Wednesday, January 26, 2011

How to Agree to Disagree

One of the things that I've found is a huge contributor to the downturn in the "Happiness & Success" factors in marriage are problems with yourself; especially when solutions cannot be found to ongoing issues between you and your partner. I, like many other people, have time and time again "HAD TO BE RIGHT!".. and in the end it's really done nothing to help the situation.

My husband is stubborn, and like anyone else enjoys the sound of his own voice. I of course try to be a little more diplomatic and tend to remain calm... that is.. to a certain extent. I've found that there is nothing worse then the shouting that follows. It's a battle of wills, an outcry in regards to who's right and who's wrong, yet in the end, we're arguing over the most ridiculous things in the world.

It is unrealistic to think that you and your spouse will always find a solution or compromise that you both find acceptable; there's just no way I can see that happening on a regular basis... But believe it or not, this doesn’t have to create problems in your relationship. You don’t need to have a consensus on everything. In fact, you can agree to disagree peacefully; I'm learning this the hard way.

In order to agree to disagree and to have this agreement feel acceptable, usually both spouses must feel heard. I tend to leave the room when things start getting tense, write down my thoughts, and then instead of reading them aloud, I store them away.. My husband and I usually sit down and talk about the "issue" and each come to a conclusion...

But listen, it's not ALWAYS that easy.. sometimes you have to know what your spouse thinks and vice versa. You really have to make an effort to acknowledge your spouse’s point of view. You have to be respectful, and this is what I tend to really screw up on! You don’t have to see eye-to-eye, but you have to tell your spouse that from his or her perspective, you can understand why s/he feels the way s/he does. One of the best ways to reach this sort of understanding is through active listening.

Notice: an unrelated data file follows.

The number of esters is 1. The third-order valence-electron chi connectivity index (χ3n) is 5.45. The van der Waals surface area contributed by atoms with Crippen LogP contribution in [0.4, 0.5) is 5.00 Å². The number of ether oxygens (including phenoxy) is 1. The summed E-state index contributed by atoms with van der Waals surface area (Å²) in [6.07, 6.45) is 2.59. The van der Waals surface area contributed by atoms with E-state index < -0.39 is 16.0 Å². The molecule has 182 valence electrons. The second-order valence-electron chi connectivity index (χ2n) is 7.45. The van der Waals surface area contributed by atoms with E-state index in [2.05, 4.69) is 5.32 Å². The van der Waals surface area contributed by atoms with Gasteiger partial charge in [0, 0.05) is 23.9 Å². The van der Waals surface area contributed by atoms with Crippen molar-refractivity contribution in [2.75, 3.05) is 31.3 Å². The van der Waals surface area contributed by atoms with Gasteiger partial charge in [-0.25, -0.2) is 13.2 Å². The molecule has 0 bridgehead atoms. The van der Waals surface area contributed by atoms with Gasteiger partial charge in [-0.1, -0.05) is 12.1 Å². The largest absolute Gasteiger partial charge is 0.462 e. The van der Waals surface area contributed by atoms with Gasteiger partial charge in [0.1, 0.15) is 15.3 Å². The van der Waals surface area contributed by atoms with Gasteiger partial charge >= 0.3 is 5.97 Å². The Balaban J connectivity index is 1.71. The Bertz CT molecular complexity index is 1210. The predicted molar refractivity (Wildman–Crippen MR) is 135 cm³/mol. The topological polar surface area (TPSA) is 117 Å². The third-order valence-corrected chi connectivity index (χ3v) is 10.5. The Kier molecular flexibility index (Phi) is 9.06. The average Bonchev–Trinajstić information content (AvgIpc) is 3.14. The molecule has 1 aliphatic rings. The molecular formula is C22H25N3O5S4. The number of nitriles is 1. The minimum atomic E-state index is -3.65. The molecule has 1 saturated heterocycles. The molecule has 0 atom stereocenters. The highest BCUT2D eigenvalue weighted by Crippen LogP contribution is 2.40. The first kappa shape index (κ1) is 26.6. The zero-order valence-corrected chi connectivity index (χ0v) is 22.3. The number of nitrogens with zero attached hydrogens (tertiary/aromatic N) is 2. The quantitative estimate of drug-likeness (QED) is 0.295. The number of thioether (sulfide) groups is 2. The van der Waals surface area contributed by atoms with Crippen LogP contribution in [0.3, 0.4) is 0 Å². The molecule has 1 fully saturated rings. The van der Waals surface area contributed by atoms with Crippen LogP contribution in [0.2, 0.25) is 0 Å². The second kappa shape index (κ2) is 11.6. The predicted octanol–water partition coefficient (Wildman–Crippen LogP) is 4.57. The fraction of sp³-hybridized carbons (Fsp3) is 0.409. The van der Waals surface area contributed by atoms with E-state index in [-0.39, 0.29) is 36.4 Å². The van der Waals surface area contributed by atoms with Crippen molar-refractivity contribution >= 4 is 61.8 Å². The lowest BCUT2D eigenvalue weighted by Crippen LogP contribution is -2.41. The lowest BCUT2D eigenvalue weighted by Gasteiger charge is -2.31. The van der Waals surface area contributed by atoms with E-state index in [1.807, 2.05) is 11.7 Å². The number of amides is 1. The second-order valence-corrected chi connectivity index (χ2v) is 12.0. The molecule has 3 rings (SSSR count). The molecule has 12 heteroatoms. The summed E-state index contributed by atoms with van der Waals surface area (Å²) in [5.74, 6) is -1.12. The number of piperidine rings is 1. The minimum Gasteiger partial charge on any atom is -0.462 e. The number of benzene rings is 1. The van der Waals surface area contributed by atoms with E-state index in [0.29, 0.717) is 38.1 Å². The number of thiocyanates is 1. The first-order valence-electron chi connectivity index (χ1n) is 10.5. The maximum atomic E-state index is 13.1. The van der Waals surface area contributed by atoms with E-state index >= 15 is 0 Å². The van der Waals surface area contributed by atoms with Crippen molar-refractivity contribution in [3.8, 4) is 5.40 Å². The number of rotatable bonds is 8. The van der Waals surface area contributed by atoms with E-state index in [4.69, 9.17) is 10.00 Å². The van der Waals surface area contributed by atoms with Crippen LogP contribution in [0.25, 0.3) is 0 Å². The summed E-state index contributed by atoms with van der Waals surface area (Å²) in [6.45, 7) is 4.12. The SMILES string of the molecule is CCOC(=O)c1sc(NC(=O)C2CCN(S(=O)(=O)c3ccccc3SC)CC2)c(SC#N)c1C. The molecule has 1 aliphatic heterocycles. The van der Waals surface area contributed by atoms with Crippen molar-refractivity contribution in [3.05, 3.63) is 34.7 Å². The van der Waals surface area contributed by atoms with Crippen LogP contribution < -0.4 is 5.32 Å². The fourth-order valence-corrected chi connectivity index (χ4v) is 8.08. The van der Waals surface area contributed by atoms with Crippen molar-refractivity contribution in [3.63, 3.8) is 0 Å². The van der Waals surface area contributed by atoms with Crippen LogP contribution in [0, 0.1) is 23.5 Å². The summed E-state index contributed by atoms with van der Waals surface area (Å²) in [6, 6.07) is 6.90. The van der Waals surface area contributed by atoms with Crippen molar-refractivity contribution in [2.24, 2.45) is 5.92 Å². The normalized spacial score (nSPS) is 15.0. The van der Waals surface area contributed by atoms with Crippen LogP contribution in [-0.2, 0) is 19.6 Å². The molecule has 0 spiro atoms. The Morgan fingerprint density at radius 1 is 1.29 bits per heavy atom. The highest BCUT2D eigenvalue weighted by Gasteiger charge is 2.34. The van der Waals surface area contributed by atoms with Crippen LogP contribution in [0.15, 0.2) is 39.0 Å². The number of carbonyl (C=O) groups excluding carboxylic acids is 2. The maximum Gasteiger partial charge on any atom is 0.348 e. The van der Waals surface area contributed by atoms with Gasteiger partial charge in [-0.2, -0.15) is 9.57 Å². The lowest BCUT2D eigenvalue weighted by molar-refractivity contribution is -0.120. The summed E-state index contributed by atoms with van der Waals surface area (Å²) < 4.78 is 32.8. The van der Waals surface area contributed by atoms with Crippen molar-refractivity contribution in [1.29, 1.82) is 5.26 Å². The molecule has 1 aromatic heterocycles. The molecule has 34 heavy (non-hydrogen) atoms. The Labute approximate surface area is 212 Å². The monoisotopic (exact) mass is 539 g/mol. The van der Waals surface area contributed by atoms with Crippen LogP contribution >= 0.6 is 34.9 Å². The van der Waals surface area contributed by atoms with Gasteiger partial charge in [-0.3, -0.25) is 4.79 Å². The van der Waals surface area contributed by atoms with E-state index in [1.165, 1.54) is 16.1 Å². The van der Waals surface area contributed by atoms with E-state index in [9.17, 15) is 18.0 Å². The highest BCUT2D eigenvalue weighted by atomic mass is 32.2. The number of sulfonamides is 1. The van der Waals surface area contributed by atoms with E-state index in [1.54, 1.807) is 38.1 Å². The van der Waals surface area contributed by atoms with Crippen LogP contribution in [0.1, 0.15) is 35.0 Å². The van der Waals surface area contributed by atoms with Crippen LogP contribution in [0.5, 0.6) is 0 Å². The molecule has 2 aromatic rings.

When couples practice this skill, they often have great difficulty at first. They want to stop their spouses and say, “Hey! You were wrong about that,” or “I can’t believe you see it that way!” or “If I just repeat back what you’re saying you’ll think I’m agreeing with you when nothing could be further from the truth.” However, when they force themselves to quiet their minds and listen and reflect back, their spouses feel heard. And when people feel heard, they don’t feel the need to keep repeating themselves, or attacking their partner.

It’s a breath of fresh air, trust me on this - your marriage will last longer if you practice this!

Plus, the listener is comforted by the fact that soon will be his or her time to have the floor. Even if this seems awkward to you, try it. You may be surprised how much you like it. The next time you find yourselves falling head-first into your relationship abyss, grab your lifeline.

Agree to do active listening!

On a side Note: A girlfriend of mine suggested something the other day, "Next time you're fighting or having an argument, hold your husband's hand." I can honestly say that we just stopped shouting at each other the point our hands came together. It was so hard to scream or even try to be argumentative, as immediately each of our hands were tied in a sense of intimacy... it was a bit of a shock - and it worked!


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